Magical Baby Names for Girls by Catherine Uler—author of The Complete Book of Christian Baby Names (a Kindle e-book)
20 Oct, 2014 15:09:12
October is filled with energy. The new year of school is still fresh and exciting. The air is crisp. The leaves, as if they had character and purpose, scamper down the streets, chase one another through the sky, or spin like red dervishes. Magic is in the very air: the atmosphere is perfect Halloween. We feel inspired by baby girl names that evoke witches and spells, fairies and elves, and the spirits of the deep dark sea.
Witches and Magical Spells
Sybil (rare) is a general word for one of many prophetic women of classical antiquity.
Circe (rare) is a figure from Homer’s Odyssey. She was a sorceress and a goddess of magic, who famously turned all of Odysseus’s men into swine.
Morgan (top 100) le Faye, a powerful sorceress, was half-sister to King Arthur. In later stories, she was his great nemesis. The name was spelled Morgene before Geoffrey of Monmouth’s 12th century book titled Morgen blended the name with Morgan.
Samantha (top 50) was coined in the South as a feminine form of Sam but was little-used until it was given to the pretty and charming main character in the TV series Bewitched. The name was chosen at the time because it had an off-beat, old-fashioned sound, like other witch-names in the show: Endora, Tabitha, Esmerelda, Hagatha. From the time the show first aired in 1964, Samantha became increasingly popular, finally becoming the country’s 5th most popular girl baby name in 1990.
Charm (rare) has more than a dozen meanings, all of them fascinating attributes for a girl to possess. As regards magic, a charm is an action or object that has magical effect.
Elf and Fairly Names for Girls
Avery (top 25) comes from an old French pronunciation of Alfred, a Germanic name meaning “elf council”: it implies someone who is advised by the elven folk. The name is a combination of the elements ælf, “elf” and ræd, “council.” An older Germanic form of ælf is alb, which morphed variously into our words elf and elves and into elements of the names Avery and Aubrey.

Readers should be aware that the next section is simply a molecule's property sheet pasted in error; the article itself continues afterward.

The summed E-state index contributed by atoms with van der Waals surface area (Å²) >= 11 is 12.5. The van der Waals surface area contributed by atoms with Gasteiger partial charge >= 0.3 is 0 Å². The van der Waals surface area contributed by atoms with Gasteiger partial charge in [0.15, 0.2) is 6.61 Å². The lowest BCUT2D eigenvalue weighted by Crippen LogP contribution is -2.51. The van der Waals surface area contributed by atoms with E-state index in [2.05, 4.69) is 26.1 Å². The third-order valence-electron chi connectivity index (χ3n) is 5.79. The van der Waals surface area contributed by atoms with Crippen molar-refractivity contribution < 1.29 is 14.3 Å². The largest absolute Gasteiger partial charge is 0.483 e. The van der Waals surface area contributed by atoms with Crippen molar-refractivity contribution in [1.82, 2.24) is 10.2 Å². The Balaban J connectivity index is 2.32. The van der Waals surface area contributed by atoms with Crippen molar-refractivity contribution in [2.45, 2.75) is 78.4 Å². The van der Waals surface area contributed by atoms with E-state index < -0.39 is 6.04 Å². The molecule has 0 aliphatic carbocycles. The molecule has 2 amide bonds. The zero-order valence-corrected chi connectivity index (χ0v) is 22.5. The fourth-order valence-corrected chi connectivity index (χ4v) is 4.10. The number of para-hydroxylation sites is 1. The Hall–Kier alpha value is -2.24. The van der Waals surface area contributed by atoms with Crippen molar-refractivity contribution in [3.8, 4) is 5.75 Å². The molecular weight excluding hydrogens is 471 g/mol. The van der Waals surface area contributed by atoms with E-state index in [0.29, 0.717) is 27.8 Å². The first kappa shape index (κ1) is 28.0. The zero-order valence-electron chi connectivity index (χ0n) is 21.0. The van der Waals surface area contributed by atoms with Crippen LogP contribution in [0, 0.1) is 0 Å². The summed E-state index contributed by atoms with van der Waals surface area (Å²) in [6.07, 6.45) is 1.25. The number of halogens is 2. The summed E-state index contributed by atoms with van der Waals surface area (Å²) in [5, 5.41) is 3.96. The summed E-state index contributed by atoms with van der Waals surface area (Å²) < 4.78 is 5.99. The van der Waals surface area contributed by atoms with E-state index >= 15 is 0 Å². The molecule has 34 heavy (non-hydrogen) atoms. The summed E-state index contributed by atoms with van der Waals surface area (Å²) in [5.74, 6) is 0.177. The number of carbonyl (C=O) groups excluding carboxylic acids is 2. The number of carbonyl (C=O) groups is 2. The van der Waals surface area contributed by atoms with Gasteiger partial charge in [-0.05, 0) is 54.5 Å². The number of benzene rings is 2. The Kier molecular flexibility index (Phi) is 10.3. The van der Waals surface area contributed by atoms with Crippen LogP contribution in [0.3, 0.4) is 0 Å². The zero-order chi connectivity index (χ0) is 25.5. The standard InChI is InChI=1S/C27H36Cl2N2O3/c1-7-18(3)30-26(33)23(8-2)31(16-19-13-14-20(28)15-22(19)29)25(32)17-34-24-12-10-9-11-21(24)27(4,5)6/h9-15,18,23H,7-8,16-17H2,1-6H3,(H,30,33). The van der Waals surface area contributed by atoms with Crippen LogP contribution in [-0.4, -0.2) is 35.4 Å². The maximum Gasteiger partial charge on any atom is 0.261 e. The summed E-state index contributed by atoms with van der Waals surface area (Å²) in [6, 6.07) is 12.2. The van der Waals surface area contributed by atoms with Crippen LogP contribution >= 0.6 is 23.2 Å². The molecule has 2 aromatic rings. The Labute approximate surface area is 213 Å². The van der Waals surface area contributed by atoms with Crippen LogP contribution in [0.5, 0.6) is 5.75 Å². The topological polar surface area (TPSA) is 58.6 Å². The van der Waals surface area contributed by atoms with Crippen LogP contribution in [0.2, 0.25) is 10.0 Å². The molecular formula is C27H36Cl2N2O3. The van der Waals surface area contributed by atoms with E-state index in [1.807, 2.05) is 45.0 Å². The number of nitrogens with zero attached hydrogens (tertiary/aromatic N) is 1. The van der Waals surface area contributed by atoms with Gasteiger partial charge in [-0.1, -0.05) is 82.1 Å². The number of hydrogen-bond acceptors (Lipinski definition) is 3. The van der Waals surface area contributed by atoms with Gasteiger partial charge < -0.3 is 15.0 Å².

Aubrey (top 25) is a Germanic name meaning “elf king”; it’s combined from the elements alb, “elf” and ric, “power, ruler.” Popular variations include Aubrianna, Aubriella, and Aubrielle (all top 1000).
Arwen (rare) is a high elf in J. R. R. Tolkien’s The Lord of the Rings trilogy. As with many of the names in Middle-earth, Tolkien drew on the sounds of Welsh when he coined Arwen.
Pixie (rare) is a Celtic word for a race of mischievous, elf-like creatures. Some believe the tales of elves and pixies originated with “the small brown people” who lived in the British Isles before the coming of the Celts. They were driven to the north, west, and south of the region, where they lived underground, only coming out in the safety of dark night.
Faye (rare) in English is an old word for “faith.” In parallel, it comes to us from French fae, meaning “fairy”—a possessor of magic.
Pari (rare) is Persian meaning “fairy.” The word was borrowed into Turkish as Peri (rare), and is an element in the popular Turkish name Perihan, meaning “fairy queen.”
Magical Beings of Fire and Water
Phoenix (top 500), from Persian mythology, refers to a richly-colored bird that lived for many centuries before dying and being re-born from its own ashes. The increasing popularity of this name for both girls and boys is probably influenced by Phoenix, Arizona—at the moment, city names are widely used for both genders: Brooklyn, Savannah, and London were all top-100 girl-names in 2013.
Ondine (rare) is a variant spelling of undine, one of four elementals that ruled the basic elements of water, air, earth, and fire—the others being sylphs, gnomes, and salamanders. In Germanic mythology, if an undine married a human man and bore his child, she would be given a soul. As a girls’ name, Undine was popularized by an 1811 romantic novella of the same name, and later by the ballet Ondine, which was based on the novella.
Lorelei (top 500), in Germanic folk lore, was a mermaid (or siren) who sat upon her rock in the Rhine River. She was unaware that her bewitching beauty and magical voice drew the boats of mortal men to her—they were wrecked upon the rocks and engulfed by the river. The Lorelei is the subject of a haunting and much-loved 1824 poem by Heinrich Heine. [Julie - please link to http://www.poetryatlas.com/poetry/poem/2255/the-lorelei.html]
Nixie (rare) refers to a water spirit of Germanic folk lore, often a kind of siren who lures men to their doom. In the US, the name has been given to baby girls since at least the 1870s and is sometimes taken as a nickname for Bernice. As a last name, Nixie is related to Nicholas.